Lawyers don’t actually choose to have mobile offices…do they?
If that thought crossed your mind as you were reading the title of this article, perhaps you’re picturing a frazzled criminal lawyer rushing around with documents flying everywhere, late for court because he’s working out of his disorganized car. Or perhaps you’re reading this from the comfort of an ergonomically correct chair with a view of your well-stocked firm library and wondering why anyone would ever leave the comfort of a traditional practice. But with all the technological advances in the last 20 years, running a mobile legal practice is easier than ever. People are doing it, and they’re doing it in exciting ways.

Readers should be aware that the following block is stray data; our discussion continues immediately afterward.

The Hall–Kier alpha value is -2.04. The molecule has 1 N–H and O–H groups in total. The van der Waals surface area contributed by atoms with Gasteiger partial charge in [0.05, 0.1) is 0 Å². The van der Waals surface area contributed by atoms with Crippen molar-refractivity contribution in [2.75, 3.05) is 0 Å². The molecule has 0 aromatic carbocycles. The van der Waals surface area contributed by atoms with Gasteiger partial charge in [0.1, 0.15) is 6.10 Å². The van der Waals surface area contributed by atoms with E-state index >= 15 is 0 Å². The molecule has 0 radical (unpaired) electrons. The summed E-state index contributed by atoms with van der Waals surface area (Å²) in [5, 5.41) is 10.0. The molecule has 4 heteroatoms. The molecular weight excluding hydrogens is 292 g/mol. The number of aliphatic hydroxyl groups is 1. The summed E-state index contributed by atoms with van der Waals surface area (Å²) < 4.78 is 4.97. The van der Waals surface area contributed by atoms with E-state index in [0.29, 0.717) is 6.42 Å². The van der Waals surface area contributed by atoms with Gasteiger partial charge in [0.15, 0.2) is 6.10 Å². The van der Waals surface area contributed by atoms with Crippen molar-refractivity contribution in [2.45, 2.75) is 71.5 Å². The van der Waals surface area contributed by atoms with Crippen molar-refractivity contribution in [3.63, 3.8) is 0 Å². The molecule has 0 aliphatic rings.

Ian Perry is a young lawyer who started his career at a reputable boutique litigation firm two years ago. He liked them, and they liked him. However, he had a strong desire to create something of his own:
I always had an interest in the start-up world and often wondered why that spirit of ingenuity hardly found its way into the legal industry. As I began to actually practice as a lawyer, my desire to build my own firm grew into an obsession for two reasons. One, I knew it would allow me to expand on what ultimately would have been a narrow scope of practice had I remained an associate. Two, and more importantly, it would provide the blank slate I needed to build a different kind of law firm from the ground up.